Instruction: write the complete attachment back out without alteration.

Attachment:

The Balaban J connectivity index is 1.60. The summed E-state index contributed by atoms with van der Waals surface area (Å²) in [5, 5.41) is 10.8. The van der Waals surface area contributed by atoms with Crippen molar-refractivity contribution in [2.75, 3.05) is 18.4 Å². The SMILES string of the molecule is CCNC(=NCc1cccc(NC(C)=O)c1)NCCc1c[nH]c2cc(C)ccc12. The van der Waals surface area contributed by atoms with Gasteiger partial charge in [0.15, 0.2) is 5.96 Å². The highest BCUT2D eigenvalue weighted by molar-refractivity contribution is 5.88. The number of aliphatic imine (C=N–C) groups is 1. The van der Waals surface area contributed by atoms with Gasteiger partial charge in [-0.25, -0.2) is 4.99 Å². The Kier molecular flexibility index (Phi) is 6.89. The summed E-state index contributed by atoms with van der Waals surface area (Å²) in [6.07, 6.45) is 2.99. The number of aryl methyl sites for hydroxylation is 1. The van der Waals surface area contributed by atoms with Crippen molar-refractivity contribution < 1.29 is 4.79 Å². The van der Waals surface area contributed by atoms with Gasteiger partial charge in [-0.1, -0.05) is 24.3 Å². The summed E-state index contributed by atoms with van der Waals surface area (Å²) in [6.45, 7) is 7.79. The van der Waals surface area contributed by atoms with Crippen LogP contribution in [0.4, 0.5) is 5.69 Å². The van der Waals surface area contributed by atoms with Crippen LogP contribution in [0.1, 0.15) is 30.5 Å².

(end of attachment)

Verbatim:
The Balaban J connectivity index is 1.60. The summed E-state index contributed by atoms with van der Waals surface area (Å²) in [5, 5.41) is 10.8. The van der Waals surface area contributed by atoms with Crippen molar-refractivity contribution in [2.75, 3.05) is 18.4 Å². The SMILES string of the molecule is CCNC(=NCc1cccc(NC(C)=O)c1)NCCc1c[nH]c2cc(C)ccc12. The van der Waals surface area contributed by atoms with Gasteiger partial charge in [0.15, 0.2) is 5.96 Å². The highest BCUT2D eigenvalue weighted by molar-refractivity contribution is 5.88. The number of aliphatic imine (C=N–C) groups is 1. The van der Waals surface area contributed by atoms with Gasteiger partial charge in [-0.25, -0.2) is 4.99 Å². The Kier molecular flexibility index (Phi) is 6.89. The summed E-state index contributed by atoms with van der Waals surface area (Å²) in [6.07, 6.45) is 2.99. The number of aryl methyl sites for hydroxylation is 1. The van der Waals surface area contributed by atoms with Crippen molar-refractivity contribution < 1.29 is 4.79 Å². The van der Waals surface area contributed by atoms with Gasteiger partial charge in [-0.1, -0.05) is 24.3 Å². The summed E-state index contributed by atoms with van der Waals surface area (Å²) in [6.45, 7) is 7.79. The van der Waals surface area contributed by atoms with Crippen LogP contribution in [0.4, 0.5) is 5.69 Å². The van der Waals surface area contributed by atoms with Crippen LogP contribution in [0.1, 0.15) is 30.5 Å².